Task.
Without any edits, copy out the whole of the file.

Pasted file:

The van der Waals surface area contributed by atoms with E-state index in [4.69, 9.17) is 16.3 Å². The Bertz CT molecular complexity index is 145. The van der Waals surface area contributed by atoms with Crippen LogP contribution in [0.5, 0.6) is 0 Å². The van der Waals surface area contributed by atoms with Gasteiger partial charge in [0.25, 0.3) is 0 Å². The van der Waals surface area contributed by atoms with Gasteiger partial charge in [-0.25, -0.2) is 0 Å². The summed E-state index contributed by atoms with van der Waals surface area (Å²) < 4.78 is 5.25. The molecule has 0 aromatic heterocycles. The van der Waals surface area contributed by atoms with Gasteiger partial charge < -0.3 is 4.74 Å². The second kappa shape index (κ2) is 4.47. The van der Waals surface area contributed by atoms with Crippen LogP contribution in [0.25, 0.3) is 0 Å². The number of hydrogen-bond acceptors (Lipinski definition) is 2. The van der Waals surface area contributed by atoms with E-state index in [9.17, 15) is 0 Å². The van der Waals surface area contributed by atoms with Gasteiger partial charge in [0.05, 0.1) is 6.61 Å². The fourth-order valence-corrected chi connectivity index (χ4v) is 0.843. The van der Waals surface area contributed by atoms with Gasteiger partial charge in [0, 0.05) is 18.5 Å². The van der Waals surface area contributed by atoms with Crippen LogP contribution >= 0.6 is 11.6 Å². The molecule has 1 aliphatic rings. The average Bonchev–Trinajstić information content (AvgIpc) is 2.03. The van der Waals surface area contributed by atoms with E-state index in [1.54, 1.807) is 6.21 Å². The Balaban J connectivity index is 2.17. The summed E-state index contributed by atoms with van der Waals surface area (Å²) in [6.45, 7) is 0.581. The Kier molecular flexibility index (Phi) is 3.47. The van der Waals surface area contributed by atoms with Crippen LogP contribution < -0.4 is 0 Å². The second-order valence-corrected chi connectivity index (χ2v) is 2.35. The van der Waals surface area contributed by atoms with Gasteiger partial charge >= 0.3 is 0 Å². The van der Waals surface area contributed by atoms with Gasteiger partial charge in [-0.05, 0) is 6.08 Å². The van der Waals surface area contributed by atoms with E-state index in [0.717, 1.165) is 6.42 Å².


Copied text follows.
The van der Waals surface area contributed by atoms with E-state index in [4.69, 9.17) is 16.3 Å². The Bertz CT molecular complexity index is 145. The van der Waals surface area contributed by atoms with Crippen LogP contribution in [0.5, 0.6) is 0 Å². The van der Waals surface area contributed by atoms with Gasteiger partial charge in [0.25, 0.3) is 0 Å². The van der Waals surface area contributed by atoms with Gasteiger partial charge in [-0.25, -0.2) is 0 Å². The summed E-state index contributed by atoms with van der Waals surface area (Å²) < 4.78 is 5.25. The molecule has 0 aromatic heterocycles. The van der Waals surface area contributed by atoms with Gasteiger partial charge < -0.3 is 4.74 Å². The second kappa shape index (κ2) is 4.47. The van der Waals surface area contributed by atoms with Crippen LogP contribution in [0.25, 0.3) is 0 Å². The number of hydrogen-bond acceptors (Lipinski definition) is 2. The van der Waals surface area contributed by atoms with E-state index in [9.17, 15) is 0 Å². The van der Waals surface area contributed by atoms with Gasteiger partial charge in [0.05, 0.1) is 6.61 Å². The fourth-order valence-corrected chi connectivity index (χ4v) is 0.843. The van der Waals surface area contributed by atoms with Gasteiger partial charge in [0, 0.05) is 18.5 Å². The van der Waals surface area contributed by atoms with Crippen LogP contribution >= 0.6 is 11.6 Å². The molecule has 1 aliphatic rings. The average Bonchev–Trinajstić information content (AvgIpc) is 2.03. The van der Waals surface area contributed by atoms with E-state index in [1.54, 1.807) is 6.21 Å². The Balaban J connectivity index is 2.17. The summed E-state index contributed by atoms with van der Waals surface area (Å²) in [6.45, 7) is 0.581. The Kier molecular flexibility index (Phi) is 3.47. The van der Waals surface area contributed by atoms with Crippen LogP contribution < -0.4 is 0 Å². The second-order valence-corrected chi connectivity index (χ2v) is 2.35. The van der Waals surface area contributed by atoms with Gasteiger partial charge >= 0.3 is 0 Å². The van der Waals surface area contributed by atoms with Gasteiger partial charge in [-0.05, 0) is 6.08 Å². The van der Waals surface area contributed by atoms with E-state index in [0.717, 1.165) is 6.42 Å².